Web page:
Lehmann: High Resolution Laser Spectroscopy: Development of double resonance techniques for the study of excited vibrational and electronic states of polyatomic molecules; spectroscopy and dynamics of atoms and molecules in helium and molecular hydrogen nanoclusters, determination of the magnitude of intermode coupling constants or intramolecular relaxation rates; development of new spectroscopic methods of extreme sensitivity; development of new sources of tunable, high spectral brightness light; spectroscopic applications to environmental monitoring. More>
Pfister: Olivier Pfister’s research focuses on experimental quantum optics and quantum information. The quantum nature of light (the existence of photons) is a fascinating subject which has turned into a mature experimental field since its inception in the eighties. The research by Pfister’s group, “Quantum Fields and Quantum Information” (QFQI), aims at blazing new trails into the realm of quantum information. In particular, QFQI and their theory collaborators, Nicolas Menicucci and Steven Flammia at the University of Sydney, discovered a new, highly scalable experimental ... More>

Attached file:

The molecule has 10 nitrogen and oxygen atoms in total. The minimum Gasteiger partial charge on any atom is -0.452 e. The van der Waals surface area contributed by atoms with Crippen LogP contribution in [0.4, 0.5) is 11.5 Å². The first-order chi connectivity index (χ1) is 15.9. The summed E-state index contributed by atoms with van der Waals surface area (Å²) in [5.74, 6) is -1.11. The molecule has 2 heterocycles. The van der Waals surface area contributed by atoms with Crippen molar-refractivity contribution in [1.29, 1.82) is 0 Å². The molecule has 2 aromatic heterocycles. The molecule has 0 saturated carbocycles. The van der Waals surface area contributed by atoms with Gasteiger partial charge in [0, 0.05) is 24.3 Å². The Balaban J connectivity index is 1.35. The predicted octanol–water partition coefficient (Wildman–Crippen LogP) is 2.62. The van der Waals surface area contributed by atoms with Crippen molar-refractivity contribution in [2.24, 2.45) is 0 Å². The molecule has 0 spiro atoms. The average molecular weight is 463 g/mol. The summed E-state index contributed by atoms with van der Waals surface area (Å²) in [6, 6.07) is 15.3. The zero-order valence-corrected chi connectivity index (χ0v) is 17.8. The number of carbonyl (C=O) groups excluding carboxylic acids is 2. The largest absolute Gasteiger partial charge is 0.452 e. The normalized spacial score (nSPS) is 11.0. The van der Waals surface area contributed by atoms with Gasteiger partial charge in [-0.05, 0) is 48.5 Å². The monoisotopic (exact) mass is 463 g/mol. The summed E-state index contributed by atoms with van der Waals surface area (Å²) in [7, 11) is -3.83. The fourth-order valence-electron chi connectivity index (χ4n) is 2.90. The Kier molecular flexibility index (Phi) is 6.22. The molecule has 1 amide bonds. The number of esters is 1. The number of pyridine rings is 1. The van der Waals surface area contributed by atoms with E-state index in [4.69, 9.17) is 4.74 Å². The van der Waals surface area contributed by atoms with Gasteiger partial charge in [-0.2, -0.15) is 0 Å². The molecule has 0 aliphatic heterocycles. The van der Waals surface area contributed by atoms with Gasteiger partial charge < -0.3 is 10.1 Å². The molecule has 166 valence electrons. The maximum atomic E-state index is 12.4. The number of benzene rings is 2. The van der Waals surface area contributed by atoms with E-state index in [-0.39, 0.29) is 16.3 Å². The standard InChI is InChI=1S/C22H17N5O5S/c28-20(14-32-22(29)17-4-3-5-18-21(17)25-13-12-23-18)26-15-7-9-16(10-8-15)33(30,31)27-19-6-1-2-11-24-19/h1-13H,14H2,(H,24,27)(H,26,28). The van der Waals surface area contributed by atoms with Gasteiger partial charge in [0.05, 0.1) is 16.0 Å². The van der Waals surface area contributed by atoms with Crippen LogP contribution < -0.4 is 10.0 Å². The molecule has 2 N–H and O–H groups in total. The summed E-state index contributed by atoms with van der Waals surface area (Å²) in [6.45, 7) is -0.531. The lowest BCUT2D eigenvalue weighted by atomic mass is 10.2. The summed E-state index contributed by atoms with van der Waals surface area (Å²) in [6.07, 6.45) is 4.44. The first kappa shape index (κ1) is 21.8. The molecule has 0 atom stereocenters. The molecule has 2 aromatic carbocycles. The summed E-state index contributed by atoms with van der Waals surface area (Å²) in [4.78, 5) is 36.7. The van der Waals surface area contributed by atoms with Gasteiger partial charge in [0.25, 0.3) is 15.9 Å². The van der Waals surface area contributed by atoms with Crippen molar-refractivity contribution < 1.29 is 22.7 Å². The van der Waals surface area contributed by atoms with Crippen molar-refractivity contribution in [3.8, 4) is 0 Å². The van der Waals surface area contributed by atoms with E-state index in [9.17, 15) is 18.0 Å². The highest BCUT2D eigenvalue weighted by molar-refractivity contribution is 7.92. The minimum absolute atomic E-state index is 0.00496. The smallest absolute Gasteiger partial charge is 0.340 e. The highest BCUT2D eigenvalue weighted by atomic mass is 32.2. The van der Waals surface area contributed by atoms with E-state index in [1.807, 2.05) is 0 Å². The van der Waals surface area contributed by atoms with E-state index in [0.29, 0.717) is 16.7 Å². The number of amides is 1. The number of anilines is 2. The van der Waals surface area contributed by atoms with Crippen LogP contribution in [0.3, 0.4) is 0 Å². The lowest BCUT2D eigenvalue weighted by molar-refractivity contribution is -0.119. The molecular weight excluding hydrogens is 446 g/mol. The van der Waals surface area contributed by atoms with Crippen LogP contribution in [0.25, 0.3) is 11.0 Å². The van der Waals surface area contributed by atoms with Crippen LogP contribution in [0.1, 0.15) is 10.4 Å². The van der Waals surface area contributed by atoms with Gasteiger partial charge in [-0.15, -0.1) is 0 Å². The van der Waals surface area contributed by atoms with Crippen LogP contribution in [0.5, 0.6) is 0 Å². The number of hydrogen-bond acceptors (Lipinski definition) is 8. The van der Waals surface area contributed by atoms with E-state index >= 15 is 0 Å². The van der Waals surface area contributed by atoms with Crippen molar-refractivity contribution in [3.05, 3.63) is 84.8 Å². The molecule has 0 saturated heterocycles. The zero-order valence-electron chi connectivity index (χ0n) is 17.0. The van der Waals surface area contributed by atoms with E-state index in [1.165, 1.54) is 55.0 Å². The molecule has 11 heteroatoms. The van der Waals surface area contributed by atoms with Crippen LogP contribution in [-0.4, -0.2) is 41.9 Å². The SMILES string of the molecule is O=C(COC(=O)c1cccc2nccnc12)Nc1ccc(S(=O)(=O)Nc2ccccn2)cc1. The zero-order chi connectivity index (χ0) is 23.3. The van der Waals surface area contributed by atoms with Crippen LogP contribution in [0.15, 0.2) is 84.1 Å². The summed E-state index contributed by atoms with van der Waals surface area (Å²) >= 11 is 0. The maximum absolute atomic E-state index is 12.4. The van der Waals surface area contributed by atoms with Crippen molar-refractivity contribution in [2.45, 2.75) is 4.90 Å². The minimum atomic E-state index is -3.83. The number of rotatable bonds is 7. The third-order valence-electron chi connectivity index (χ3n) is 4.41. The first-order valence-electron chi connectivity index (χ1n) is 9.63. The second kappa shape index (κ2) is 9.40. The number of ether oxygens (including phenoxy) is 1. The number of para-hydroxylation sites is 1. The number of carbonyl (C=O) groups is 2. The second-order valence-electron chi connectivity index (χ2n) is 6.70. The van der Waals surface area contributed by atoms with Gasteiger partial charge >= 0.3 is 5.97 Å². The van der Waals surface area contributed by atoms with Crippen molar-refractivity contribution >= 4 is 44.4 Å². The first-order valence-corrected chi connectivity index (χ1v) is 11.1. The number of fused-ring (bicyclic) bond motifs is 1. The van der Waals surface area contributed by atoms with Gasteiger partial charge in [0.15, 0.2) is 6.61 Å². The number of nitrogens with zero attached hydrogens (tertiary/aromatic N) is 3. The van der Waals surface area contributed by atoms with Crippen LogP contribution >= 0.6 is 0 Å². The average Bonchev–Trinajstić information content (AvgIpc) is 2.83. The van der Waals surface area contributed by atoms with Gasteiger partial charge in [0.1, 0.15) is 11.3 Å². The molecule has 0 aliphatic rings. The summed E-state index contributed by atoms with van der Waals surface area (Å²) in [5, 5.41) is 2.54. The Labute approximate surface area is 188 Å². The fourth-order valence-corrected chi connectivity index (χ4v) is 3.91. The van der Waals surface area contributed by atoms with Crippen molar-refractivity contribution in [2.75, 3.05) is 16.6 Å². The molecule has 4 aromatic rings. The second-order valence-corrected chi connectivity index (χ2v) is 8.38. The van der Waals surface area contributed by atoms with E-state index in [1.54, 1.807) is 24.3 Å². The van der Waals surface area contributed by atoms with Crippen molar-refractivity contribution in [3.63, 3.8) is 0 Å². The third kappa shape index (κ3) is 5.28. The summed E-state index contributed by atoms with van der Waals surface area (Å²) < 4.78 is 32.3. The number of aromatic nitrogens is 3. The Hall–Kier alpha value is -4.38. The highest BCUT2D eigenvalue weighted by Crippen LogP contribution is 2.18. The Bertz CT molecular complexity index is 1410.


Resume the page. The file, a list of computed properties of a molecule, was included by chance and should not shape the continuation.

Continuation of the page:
Since its first observation in 1995, the process of Bose-Einstein condensation of atomic gases has captured the imagination of many physicists. In this phenomenon, a large number of atoms come to occupy the same quantum state, causing the normally ethereal wave function to act rather as a classical, observable wave. Our research is focused on developing practical applications for these condensates. In particular, we are developing condensate interferometry, in which the atom wave is coherently separated into pieces which are later recombined. The result of the recombination depends ... More>
Schauss: Using the recently developed techniques of quantum gas microscopy, Peter Schauss is working on quantum simulation of bosonic and fermionic quantum many-body systems with ultracold atoms in optical lattices. The single-site and single-atom resolved imaging of these systems enables a unique view on strongly correlated condensed-matter-like systems with full tunability of all relevant parameters of the Hamiltonian, reaching into regimes where exact calculations on classical computers become inaccessible. More>